Video: Justice, Compensation Remain Elusive to ‘Comfort Women’ in Philippines


MANILA — Almost seven decades have passed since Japan surrendered and marked the end of the second world war. More than one decade has passed since Gabriela Women’s Party filed House Resolution No. 124 to seek justice and compensation for comfort women, Filipinas who were used as sex slaves by the Japanese Imperial Army. Today, justice remains elusive.

In a speech prepared by Gabriela Rep. Luzviminda Ilagan on Aug. 17, she emphasized why these comfort women would never forget the horrors of the war. “Many of them were barely in their teens when the Japanese Imperial Army occupied the islands of the country. Some were as young as 13 or 14 years old when the Japanese soldiers took them from their homes and forced them to become sex slaves,” Ilagan stated in her manifestation.

Narcisa Claveria, one of the lolas who came to the House of Representatives last Aug. 17, was one such comfort woman. Her memory still sharp, the 79-year-old Lola Narcisa recounted everything that she went through in the hands of the Japanese soldiers who raped her repeatedly every night.

Japan has been criticized by the international community for its “irresponsible” handling of the cases of the comfort women. In Ilagan’s speech, she mentioned that Japan has recently expressed its desire to retract the apology of then Chief Cabinet secretary Yohei Kana in 1993 for the ordeal of the women victims.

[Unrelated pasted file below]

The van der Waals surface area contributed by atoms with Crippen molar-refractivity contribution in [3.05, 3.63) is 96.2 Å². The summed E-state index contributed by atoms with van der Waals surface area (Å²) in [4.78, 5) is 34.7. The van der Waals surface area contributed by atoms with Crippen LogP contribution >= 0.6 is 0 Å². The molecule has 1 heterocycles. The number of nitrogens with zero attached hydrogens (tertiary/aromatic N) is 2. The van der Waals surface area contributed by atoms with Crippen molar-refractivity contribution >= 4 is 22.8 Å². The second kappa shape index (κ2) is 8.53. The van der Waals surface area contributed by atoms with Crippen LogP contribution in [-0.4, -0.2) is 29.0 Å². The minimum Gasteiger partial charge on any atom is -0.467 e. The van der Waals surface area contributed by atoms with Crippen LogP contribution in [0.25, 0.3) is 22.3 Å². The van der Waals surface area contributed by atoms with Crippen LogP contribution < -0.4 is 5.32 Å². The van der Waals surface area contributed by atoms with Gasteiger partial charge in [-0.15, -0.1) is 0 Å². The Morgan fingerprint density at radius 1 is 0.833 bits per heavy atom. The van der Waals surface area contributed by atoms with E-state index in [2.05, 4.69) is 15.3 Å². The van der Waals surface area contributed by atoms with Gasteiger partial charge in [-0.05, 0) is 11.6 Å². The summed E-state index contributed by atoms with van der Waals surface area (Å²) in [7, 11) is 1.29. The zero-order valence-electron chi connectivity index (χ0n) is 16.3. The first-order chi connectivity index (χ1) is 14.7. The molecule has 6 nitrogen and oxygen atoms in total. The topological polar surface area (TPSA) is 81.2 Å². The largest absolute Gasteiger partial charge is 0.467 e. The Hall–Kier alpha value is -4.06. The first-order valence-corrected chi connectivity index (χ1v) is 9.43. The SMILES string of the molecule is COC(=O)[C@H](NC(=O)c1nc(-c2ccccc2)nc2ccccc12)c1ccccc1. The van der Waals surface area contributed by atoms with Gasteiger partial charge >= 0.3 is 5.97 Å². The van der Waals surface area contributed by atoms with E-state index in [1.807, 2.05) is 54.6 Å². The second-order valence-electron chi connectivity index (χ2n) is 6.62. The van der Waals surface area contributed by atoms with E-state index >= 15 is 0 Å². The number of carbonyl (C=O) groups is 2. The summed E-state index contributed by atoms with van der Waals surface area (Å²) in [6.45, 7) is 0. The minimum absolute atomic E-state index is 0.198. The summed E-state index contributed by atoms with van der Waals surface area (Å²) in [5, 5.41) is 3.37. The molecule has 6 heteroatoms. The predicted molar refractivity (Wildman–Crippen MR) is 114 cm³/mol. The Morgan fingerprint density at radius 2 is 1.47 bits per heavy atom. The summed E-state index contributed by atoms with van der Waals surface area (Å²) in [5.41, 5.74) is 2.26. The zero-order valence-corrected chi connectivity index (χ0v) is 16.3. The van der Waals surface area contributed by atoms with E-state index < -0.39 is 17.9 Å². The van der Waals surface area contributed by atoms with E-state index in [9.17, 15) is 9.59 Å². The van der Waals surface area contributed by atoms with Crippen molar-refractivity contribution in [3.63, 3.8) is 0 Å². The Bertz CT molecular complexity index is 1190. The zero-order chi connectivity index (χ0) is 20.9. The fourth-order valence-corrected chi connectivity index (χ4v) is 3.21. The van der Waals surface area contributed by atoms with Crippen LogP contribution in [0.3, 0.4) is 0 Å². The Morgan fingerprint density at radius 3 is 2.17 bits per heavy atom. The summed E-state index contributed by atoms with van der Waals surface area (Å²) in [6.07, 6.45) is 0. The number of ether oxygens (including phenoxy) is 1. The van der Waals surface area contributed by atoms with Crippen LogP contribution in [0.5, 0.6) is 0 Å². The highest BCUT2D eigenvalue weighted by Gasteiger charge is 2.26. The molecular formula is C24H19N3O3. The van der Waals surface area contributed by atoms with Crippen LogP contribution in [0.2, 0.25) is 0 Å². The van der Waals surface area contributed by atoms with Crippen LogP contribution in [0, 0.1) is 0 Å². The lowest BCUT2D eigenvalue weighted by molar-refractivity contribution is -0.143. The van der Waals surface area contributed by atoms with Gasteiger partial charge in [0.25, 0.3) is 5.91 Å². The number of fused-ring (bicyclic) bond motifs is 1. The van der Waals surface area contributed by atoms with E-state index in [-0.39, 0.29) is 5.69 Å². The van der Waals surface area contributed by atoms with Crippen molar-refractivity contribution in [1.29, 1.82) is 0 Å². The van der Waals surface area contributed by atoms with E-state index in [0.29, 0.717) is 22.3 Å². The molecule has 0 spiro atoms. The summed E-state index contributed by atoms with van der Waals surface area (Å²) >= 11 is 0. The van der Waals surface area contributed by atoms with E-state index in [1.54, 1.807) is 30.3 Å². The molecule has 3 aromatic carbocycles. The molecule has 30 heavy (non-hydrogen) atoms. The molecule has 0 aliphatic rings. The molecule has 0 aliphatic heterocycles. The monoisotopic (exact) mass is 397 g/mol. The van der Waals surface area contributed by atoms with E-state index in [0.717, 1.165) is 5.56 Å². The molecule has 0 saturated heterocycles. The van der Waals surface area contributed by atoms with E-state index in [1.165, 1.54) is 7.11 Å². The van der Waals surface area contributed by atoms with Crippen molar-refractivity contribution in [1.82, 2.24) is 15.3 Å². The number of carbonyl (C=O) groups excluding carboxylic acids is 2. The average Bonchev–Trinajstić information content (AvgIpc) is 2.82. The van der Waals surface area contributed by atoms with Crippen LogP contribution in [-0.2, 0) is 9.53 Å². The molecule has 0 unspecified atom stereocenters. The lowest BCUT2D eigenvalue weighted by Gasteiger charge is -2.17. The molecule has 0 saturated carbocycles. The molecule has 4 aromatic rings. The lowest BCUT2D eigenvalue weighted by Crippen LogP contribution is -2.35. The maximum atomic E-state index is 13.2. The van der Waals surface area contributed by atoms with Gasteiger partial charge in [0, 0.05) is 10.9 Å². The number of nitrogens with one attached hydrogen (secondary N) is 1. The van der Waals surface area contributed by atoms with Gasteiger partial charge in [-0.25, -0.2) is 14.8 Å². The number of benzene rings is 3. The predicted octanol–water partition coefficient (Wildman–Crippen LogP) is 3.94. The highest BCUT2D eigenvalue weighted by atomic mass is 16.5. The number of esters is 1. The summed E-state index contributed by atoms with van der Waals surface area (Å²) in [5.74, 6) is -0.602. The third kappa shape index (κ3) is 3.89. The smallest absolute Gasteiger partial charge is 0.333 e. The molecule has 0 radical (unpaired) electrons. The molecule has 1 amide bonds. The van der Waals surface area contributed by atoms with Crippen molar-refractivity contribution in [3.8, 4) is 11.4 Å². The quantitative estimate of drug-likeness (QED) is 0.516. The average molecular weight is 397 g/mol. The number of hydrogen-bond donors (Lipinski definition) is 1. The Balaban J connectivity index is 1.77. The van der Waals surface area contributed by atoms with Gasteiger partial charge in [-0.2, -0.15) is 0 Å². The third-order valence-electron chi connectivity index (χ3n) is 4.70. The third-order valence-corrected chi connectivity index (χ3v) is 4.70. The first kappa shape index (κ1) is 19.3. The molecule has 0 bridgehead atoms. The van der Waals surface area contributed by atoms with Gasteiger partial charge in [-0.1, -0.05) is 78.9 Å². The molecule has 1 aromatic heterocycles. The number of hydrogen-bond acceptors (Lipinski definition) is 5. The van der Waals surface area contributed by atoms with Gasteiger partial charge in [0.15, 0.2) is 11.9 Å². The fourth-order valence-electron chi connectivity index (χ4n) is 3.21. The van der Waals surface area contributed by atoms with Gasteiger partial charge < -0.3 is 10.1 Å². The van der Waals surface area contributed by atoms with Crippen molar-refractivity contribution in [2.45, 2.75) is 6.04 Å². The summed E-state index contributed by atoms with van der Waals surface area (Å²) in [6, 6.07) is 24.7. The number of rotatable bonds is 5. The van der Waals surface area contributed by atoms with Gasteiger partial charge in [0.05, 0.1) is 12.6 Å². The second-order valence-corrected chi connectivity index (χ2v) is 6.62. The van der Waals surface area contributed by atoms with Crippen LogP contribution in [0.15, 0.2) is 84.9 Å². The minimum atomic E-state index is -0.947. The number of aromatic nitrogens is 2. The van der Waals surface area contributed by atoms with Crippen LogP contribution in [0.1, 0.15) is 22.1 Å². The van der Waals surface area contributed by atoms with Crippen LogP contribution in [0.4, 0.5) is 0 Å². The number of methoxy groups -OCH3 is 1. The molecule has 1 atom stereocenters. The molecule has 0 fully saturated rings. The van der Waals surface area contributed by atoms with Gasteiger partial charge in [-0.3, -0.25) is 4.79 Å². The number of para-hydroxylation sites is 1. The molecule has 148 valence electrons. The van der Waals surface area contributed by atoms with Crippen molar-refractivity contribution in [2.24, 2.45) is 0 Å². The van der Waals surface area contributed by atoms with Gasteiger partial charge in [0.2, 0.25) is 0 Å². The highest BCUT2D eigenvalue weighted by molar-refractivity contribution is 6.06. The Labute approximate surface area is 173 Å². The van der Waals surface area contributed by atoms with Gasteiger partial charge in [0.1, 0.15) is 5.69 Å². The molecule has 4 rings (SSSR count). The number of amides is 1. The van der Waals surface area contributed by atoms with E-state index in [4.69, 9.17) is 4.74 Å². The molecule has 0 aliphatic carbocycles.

Ilagan said the Japanese government claims that they have no obligation to provide compensation to the women victims since it was already settled when the San Francisco Treaty and other bilateral treaties were signed.The San Franciso Treaty, signed on Sept. 8, 1951 by 49 nations, served to officially end World War II, to end Japan’s position as an imperial power and to allocate compensation to allied civilians and former prisoners.

As a response to the international pressure, the Japanese government founded the Asian Women’s Fund that collected “sympathy money” from their citizens; the drived ended in March 2007. “But this is obviously only to evade its legal responsibilities as a state in addressing the cases of the comfort women,” Ilagan said.

“This is not simply about the money. It is about stolen innocence. It is about being treated as nothing more than instruments of pleasure,” Ilagan pointed out.

Gabriela Women’s Party authored House Resolution No. 124 with an objective to restore the dignity and honor of the comfort women. But remains pending in Congress.

In the meantime, the lolas are dying. Francisca Acido, known to her family and friends as Lola Kikay, is the 63rd Filipino comfort woman to die. Lola Kikay was one of the Filipino comfort women who braved social discrimination and stigma to seek justice for the crime committed against them.

“About 60,000 of the 200,000 Japanese sex slaves all over Asia survived their ordeal and about a thousand are still alive,” Ilagan said. “It is criminal if they died without receiving any justice.” (

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